Schrödinger’s Diary by Sudarshan Purohit
Neither of us knew till the end who exactly had taken the diary. It was a fact, though, that both Drish and I believed we had it. Certainly the diary was a great gift. Gupta Uncle knew us well, and knew our interest in writing.
He reached our home the day after Christmas. I’d taken three days off and come to my hometown. Drish, on his yearly visit to India, had been at his parents’ place before coming here. He was staying over with me for two days before going on back to the US. Gupta uncle, a family friend, had been very close to us from our college days, when we’d both been regular visitors to his home. We greeted him with much enthusiasm. The conversation meandered about the usual topics – our college classmates, Gupta uncles’ family, the state of the college now, the job market in the US. We all had lunch together.
As he was preparing to leave, Uncle slapped his forehead with mock consternation. “I almost forgot! I have a gift for you.” And he opened his bag and took out the diary. “Sorry, I had two of these, but I had to give one of them away. Perhaps you guys can have a writing competition and decide which one deserves it.” He added with a twinkle in his eye, handing it to us.
It was beautiful. Brown leather binding, creamy smooth pages, a full page for every day of the year (none of that miserly half-page-for-Sundays stuff), a Parker pen tucked into a little slot in the binding.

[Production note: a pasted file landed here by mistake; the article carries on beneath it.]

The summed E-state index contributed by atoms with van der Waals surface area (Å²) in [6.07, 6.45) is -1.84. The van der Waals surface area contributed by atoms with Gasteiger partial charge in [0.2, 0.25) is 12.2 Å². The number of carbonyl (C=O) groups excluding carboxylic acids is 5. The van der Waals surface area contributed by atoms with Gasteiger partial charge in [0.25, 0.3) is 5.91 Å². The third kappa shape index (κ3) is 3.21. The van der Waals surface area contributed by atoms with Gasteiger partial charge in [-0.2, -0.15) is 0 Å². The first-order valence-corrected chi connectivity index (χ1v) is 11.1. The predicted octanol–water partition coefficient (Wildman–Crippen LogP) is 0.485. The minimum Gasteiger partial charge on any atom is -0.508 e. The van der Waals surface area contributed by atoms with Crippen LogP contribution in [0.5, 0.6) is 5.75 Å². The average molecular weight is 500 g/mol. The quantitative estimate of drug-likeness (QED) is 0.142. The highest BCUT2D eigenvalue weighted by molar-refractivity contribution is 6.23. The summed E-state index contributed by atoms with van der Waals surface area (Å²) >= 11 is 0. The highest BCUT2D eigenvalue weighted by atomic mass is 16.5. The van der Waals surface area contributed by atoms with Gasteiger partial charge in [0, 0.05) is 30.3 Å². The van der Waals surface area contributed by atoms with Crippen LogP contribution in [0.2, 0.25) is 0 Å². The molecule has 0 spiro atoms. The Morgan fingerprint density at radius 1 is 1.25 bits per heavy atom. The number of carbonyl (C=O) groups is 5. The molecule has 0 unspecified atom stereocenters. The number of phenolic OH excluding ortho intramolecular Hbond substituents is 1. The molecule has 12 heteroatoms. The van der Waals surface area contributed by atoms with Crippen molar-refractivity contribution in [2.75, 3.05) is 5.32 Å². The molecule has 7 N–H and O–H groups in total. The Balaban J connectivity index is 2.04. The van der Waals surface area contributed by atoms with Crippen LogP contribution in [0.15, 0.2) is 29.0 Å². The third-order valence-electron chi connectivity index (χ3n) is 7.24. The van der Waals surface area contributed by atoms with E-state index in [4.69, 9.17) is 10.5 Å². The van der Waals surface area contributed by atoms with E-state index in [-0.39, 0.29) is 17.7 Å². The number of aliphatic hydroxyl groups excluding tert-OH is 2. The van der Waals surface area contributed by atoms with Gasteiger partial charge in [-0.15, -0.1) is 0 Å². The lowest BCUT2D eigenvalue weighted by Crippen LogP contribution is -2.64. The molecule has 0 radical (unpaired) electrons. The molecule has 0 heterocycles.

“You take it, Drish” I said in a smallish voice after Gupta uncle had left.
“Of course not – I don’t want to carry it all the way to Chicago!” Drish said in an equally unconvinced voice.
And we left the topic at that. Drish was leaving the next day, anyway, and we were too busy talking about all sorts of things. I too would soon be back at my job.
Now I am pretty sure I picked up that diary a few hours before I left. But we were in a rush – Drish’s flight was around the same time, and we were to drop him off at the airport. So I might be mistaken.
But anyway, I do remember pulling it out of my bag when I reached my lonely apartment in Mumbai, absently putting it on a shelf.
However, the next time I picked it up and opened it to write in – a couple of days after the New year, it had some stuff already written in it. In Drish’s handwriting. I figured he’d begun writing in it before he left, but then forgot to take it along. But the entry was for the previous day, 3rd January – why would he write on that page?
Wow, this diary is great to write in – the feel of the pages alone is worth it. Today’s happenings are: the cute girl on the 4th floor smiled at me in the morning. I met my deadline by lunchtime, which means I just browsed the ‘net till it was time to go home. Now waiting for some inspiration to strike so I can write a proper story in here.
It has only been two days since I got back here from home and already I’m homesick. The taste of mum’s Yakhni Pulav still lingers, having a hard time digesting the bland stuff here.